Since September 2009, California has sold more than $21 billion in municipal debt in an effort to shore up its budget deficit and pay for voter-approved capital improvements. Some analysts worry that this flood of debt might stall the bond market’s recovery by boosting yields too rapidly. For instance, in September 2009, California paid a 2.48% yield for a 3-year note issue, while in early December, an issue with the same maturity cost the State 4%. Although investors may enjoy the higher yields, demand for the recent California issue has slowed, indicating that the bull is not quite out of the pen.California Treasurer Bill Lockyer recently appeared before the California Assembly Budget Committee and reiterated his warning that the State’s debt burden and debt service obligations are rising too rapidly. According to Lockyer, California has sold approximately $36.6 billion of bonded debt so far this year, including nearly $20 billion in long-term debt. Moreover, the State’s debt service payments have increased 143% since 1999, while its revenues have increased only by 22% during the same period. Lockyer underlined the Catch-22: budget pressures require debt issuance, but more debt equals higher debt service, which puts additional pressure on the State’s budget. Issuing more debt also drives up the yield cost, which puts even more pressure on the budget. The answer, according to Lockyer, is an “old-fashioned balanced budget,” which would require, among other things, limiting and prioritizing infrastructure spending and debt programs.
On December 11, 2009, the House of Representatives passed H.R. 4173, a bill designed to reform the current financial regulatory system with the goal of preventing future Wall Street failures like the ones that precipitated our current recession. The vote was 223 to 202, with no Republicans voting aye. The bill is broad in scope, seeking to regulate a wide range of financial entities.
The centerpiece of the bill is the formation of a new federal watchdog agency called the Financial Services Oversight Council, which will take over the regulatory functions of many existing entities, including banking regulators. The Council will be comprised of the Secretary of the Treasury, the Chairman of the Federal Reserve, and the heads of certain other regulatory agencies.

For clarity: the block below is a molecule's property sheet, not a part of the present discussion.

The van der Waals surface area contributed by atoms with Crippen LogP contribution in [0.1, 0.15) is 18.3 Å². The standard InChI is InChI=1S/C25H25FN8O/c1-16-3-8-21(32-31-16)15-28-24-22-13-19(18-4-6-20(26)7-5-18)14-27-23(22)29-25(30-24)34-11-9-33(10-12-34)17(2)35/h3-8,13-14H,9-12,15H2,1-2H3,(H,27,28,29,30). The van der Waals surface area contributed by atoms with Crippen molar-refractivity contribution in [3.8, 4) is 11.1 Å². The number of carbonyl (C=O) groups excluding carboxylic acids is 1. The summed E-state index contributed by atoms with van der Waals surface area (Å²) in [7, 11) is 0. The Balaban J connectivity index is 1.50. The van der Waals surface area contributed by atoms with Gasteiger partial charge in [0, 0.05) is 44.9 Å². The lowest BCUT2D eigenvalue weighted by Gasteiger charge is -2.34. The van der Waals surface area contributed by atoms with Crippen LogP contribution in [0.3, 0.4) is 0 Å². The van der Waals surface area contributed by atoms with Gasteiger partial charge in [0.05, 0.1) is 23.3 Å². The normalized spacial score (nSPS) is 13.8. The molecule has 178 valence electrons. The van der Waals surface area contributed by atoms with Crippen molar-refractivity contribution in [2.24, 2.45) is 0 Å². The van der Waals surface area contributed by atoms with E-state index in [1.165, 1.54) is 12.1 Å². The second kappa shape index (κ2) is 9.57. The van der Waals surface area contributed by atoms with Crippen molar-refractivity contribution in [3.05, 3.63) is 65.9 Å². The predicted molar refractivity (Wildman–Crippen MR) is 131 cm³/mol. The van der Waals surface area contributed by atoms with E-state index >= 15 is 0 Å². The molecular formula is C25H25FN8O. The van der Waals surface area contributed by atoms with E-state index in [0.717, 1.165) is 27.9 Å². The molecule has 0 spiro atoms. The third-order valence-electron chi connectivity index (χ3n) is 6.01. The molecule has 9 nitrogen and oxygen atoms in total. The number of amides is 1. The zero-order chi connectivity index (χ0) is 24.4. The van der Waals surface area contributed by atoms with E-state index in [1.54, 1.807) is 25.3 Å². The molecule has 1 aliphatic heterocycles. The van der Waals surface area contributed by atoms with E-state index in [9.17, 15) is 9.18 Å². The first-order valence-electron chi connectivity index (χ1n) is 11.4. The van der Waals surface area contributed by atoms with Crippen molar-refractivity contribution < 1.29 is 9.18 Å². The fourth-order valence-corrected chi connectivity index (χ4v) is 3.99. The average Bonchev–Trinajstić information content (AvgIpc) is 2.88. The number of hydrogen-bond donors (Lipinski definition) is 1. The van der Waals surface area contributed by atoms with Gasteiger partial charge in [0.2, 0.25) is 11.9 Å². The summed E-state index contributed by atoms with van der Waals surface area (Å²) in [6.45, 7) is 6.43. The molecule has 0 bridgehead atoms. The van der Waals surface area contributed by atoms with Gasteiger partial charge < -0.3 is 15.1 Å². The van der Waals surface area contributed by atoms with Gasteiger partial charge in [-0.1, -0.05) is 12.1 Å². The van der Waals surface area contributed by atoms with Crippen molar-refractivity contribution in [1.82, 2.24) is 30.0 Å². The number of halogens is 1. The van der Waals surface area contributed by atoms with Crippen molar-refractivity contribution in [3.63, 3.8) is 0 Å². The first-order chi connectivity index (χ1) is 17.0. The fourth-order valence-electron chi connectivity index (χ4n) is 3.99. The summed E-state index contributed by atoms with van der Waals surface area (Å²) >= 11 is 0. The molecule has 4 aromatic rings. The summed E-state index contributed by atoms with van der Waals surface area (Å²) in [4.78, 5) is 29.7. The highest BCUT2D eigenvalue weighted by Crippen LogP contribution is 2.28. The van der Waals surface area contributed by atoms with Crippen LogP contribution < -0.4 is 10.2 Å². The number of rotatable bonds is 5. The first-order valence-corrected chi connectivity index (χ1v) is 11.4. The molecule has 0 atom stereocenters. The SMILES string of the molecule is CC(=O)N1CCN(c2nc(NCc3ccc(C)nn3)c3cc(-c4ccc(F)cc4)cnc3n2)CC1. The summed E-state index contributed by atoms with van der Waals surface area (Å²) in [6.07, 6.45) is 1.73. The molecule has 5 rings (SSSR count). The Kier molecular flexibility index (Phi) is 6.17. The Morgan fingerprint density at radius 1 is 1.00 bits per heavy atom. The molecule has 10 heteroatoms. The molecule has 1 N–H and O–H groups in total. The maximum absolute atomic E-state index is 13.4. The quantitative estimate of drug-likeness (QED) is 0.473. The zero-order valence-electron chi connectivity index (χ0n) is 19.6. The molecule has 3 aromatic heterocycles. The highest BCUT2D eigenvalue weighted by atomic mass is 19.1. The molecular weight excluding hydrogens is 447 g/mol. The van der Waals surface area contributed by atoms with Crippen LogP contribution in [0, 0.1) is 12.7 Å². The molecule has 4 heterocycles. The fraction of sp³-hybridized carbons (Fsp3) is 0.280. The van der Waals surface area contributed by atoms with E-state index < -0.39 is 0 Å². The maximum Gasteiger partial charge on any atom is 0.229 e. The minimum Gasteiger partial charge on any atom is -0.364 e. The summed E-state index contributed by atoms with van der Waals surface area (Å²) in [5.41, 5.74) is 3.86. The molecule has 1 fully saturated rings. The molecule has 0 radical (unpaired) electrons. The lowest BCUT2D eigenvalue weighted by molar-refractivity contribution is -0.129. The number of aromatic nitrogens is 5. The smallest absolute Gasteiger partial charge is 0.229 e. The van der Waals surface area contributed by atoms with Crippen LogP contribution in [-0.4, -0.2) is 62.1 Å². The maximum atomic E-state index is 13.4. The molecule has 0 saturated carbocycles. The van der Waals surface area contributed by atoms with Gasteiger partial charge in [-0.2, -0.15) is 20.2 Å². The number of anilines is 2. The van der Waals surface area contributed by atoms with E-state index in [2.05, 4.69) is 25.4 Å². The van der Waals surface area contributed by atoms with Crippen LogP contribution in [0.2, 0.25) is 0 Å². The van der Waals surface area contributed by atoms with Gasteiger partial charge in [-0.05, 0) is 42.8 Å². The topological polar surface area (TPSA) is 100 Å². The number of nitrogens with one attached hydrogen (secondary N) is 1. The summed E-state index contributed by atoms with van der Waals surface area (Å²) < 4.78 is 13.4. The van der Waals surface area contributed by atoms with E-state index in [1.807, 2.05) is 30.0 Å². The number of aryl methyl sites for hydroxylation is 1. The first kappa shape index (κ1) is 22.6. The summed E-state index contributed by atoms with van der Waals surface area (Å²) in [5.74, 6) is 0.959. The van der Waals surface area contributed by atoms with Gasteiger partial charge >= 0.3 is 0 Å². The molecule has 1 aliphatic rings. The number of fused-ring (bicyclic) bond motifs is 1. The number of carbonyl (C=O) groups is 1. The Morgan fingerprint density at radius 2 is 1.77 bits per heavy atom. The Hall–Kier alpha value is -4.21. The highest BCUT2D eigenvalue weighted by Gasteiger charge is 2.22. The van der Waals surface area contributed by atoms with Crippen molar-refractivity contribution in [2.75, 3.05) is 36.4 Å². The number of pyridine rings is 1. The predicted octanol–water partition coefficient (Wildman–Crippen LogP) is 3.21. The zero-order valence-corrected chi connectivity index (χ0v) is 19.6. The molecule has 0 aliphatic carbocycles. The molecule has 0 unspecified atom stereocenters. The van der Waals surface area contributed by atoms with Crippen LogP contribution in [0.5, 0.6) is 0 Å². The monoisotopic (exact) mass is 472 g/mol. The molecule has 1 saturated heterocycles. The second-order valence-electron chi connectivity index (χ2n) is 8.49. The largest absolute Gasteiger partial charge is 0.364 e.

As first introduced, H.R. 4173 sought to regulate the derivatives market without restriction. As passed, the bill retains the power to regulate derivatives, but includes some exceptions for smaller companies and certain types of securities. The bill also provides shareholders the power to vote on executive compensation.The Senate is expected to consider its own version of regulatory reform in early 2010.
The recession has not been kind to municipal bond insurers. With the acquisition of Financial Security Assurance by Assured Guaranty Ltd. last July, Assured became the only company writing insurance for the municipal bond market. Only a short while ago, more than a half dozen insurance companies competed in the bond insurance market, including Ambac, MBIA, and FGIC. As the recession gained momentum and certain underlying securities began to falter, especially mortgage-backed securities, most insurers could not keep up with mounting claims. The New York Insurance Department has given FGIC until January 5, 2010, to devise a plan to restore its reserves to statutory levels or face possible liquidation. Ambac, the first monoline insurance company to enter the bond insuring business back in 1971, indicated in a November SEC filing that it may be forced to seek bankruptcy protection in 2011.
While the surviving insurers regroup, Assured is taking full advantage of its current monopoly. In light of the rising yield differential between insured and uninsured bond issues, and given its triple-A rating from Standard & Poor’s (double-A from Fitch and Moody’s), Assured recently raised its premiums to approximately $1.39 for every $100 issued (as compared to $0.63 per $100 in 2006). In 2006, the average yield differential between bonds carrying a single-A rating versus bonds rated AA was 17 basis points. Today, the average differential is 100 basis points. Consequently, A-rated issuers can afford Assured’s higher premiums and still realize some savings by insuring their deals.
The yield on AAA-rated municipal bonds dipped slightly in December 2009 to 4.47% for 30-year bonds and 3.17% for 10-year bonds. During the same period, the yield on Treasuries increased slightly to 4.43% on 30-year bonds and 3.52% on 10-year notes, pushing the 10-year muni-treasury yield ratio back under 100% to 90.1%.
Source: Bloomberg (www.bloomberg.com)
Some indicators relevant to the bond market have improved slightly in late 2009. The Consumer Price Index rose 0.4% in November, and 1.8% during the past 12 months, which is the first positive 12-month change since February 2009. Unemployment dropped from 10.2% to 10.0% in November. Both existing and new home sales increased in October by 10.1% and 6.2%, respectively, and housing starts rose in November by 8.9%. Here are the official numbers: